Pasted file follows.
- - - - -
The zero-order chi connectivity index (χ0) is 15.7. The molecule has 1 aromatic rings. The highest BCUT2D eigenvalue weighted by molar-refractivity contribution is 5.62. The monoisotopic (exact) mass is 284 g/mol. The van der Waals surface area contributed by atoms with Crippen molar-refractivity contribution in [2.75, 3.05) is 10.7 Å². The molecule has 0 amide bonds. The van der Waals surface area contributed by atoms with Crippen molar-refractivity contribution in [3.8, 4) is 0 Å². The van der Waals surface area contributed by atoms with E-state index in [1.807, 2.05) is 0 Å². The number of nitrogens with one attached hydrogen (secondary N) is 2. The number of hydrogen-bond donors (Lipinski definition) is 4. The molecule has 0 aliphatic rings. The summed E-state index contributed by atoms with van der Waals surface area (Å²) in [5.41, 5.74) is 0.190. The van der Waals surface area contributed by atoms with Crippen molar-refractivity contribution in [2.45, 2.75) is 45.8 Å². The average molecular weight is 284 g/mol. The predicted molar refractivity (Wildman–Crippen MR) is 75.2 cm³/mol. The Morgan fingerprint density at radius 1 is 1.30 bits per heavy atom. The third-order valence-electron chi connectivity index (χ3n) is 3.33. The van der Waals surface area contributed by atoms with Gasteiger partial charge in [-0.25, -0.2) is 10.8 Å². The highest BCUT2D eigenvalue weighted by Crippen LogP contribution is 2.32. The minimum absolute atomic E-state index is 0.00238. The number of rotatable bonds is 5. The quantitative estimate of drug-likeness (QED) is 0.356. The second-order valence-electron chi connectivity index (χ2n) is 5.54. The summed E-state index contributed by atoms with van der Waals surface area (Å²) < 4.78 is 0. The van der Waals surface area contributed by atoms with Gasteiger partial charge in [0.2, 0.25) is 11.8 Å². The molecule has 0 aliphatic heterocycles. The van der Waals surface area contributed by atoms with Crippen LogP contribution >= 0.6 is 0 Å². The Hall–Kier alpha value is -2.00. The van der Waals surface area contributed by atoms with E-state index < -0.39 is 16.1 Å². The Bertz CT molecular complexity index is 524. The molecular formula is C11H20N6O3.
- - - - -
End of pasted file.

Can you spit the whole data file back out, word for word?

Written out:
The zero-order chi connectivity index (χ0) is 15.7. The molecule has 1 aromatic rings. The highest BCUT2D eigenvalue weighted by molar-refractivity contribution is 5.62. The monoisotopic (exact) mass is 284 g/mol. The van der Waals surface area contributed by atoms with Crippen molar-refractivity contribution in [2.75, 3.05) is 10.7 Å². The molecule has 0 amide bonds. The van der Waals surface area contributed by atoms with Crippen molar-refractivity contribution in [3.8, 4) is 0 Å². The van der Waals surface area contributed by atoms with E-state index in [1.807, 2.05) is 0 Å². The number of nitrogens with one attached hydrogen (secondary N) is 2. The number of hydrogen-bond donors (Lipinski definition) is 4. The molecule has 0 aliphatic rings. The summed E-state index contributed by atoms with van der Waals surface area (Å²) in [5.41, 5.74) is 0.190. The van der Waals surface area contributed by atoms with Crippen molar-refractivity contribution in [2.45, 2.75) is 45.8 Å². The average molecular weight is 284 g/mol. The predicted molar refractivity (Wildman–Crippen MR) is 75.2 cm³/mol. The Morgan fingerprint density at radius 1 is 1.30 bits per heavy atom. The third-order valence-electron chi connectivity index (χ3n) is 3.33. The van der Waals surface area contributed by atoms with Gasteiger partial charge in [-0.25, -0.2) is 10.8 Å². The highest BCUT2D eigenvalue weighted by Crippen LogP contribution is 2.32. The minimum absolute atomic E-state index is 0.00238. The number of rotatable bonds is 5. The quantitative estimate of drug-likeness (QED) is 0.356. The second-order valence-electron chi connectivity index (χ2n) is 5.54. The summed E-state index contributed by atoms with van der Waals surface area (Å²) < 4.78 is 0. The van der Waals surface area contributed by atoms with Gasteiger partial charge in [0.2, 0.25) is 11.8 Å². The molecule has 0 aliphatic heterocycles. The van der Waals surface area contributed by atoms with Crippen LogP contribution >= 0.6 is 0 Å². The Hall–Kier alpha value is -2.00. The van der Waals surface area contributed by atoms with E-state index < -0.39 is 16.1 Å². The Bertz CT molecular complexity index is 524. The molecular formula is C11H20N6O3.